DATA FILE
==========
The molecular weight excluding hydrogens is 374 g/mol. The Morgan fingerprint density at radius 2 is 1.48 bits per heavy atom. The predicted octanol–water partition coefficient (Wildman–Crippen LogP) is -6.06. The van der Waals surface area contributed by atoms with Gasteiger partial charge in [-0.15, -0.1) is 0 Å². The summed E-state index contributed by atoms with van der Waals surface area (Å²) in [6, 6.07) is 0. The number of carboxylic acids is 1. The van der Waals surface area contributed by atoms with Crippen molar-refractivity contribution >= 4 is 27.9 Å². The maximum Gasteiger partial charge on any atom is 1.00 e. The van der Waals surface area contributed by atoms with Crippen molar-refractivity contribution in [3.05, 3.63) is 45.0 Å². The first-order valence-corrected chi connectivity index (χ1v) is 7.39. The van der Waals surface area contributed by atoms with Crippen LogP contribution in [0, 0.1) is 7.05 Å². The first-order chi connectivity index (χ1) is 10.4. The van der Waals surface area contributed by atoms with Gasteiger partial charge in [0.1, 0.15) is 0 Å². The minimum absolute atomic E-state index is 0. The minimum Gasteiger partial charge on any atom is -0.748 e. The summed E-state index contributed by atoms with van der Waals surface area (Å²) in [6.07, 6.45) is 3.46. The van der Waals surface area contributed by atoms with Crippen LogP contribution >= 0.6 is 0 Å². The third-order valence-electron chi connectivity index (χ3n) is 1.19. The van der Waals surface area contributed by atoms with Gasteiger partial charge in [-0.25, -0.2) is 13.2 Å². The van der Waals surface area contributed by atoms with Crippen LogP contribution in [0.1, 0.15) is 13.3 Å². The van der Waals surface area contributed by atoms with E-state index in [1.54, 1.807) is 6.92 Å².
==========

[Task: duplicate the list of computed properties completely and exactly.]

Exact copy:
The molecular weight excluding hydrogens is 374 g/mol. The Morgan fingerprint density at radius 2 is 1.48 bits per heavy atom. The predicted octanol–water partition coefficient (Wildman–Crippen LogP) is -6.06. The van der Waals surface area contributed by atoms with Gasteiger partial charge in [-0.15, -0.1) is 0 Å². The summed E-state index contributed by atoms with van der Waals surface area (Å²) in [6, 6.07) is 0. The number of carboxylic acids is 1. The van der Waals surface area contributed by atoms with Crippen molar-refractivity contribution >= 4 is 27.9 Å². The maximum Gasteiger partial charge on any atom is 1.00 e. The van der Waals surface area contributed by atoms with Crippen molar-refractivity contribution in [3.05, 3.63) is 45.0 Å². The first-order valence-corrected chi connectivity index (χ1v) is 7.39. The van der Waals surface area contributed by atoms with Crippen LogP contribution in [0, 0.1) is 7.05 Å². The first-order chi connectivity index (χ1) is 10.4. The van der Waals surface area contributed by atoms with Gasteiger partial charge in [0.1, 0.15) is 0 Å². The minimum absolute atomic E-state index is 0. The minimum Gasteiger partial charge on any atom is -0.748 e. The summed E-state index contributed by atoms with van der Waals surface area (Å²) in [6.07, 6.45) is 3.46. The van der Waals surface area contributed by atoms with Crippen LogP contribution >= 0.6 is 0 Å². The third-order valence-electron chi connectivity index (χ3n) is 1.19. The van der Waals surface area contributed by atoms with Gasteiger partial charge in [-0.25, -0.2) is 13.2 Å². The van der Waals surface area contributed by atoms with Crippen LogP contribution in [0.1, 0.15) is 13.3 Å². The van der Waals surface area contributed by atoms with E-state index in [1.54, 1.807) is 6.92 Å².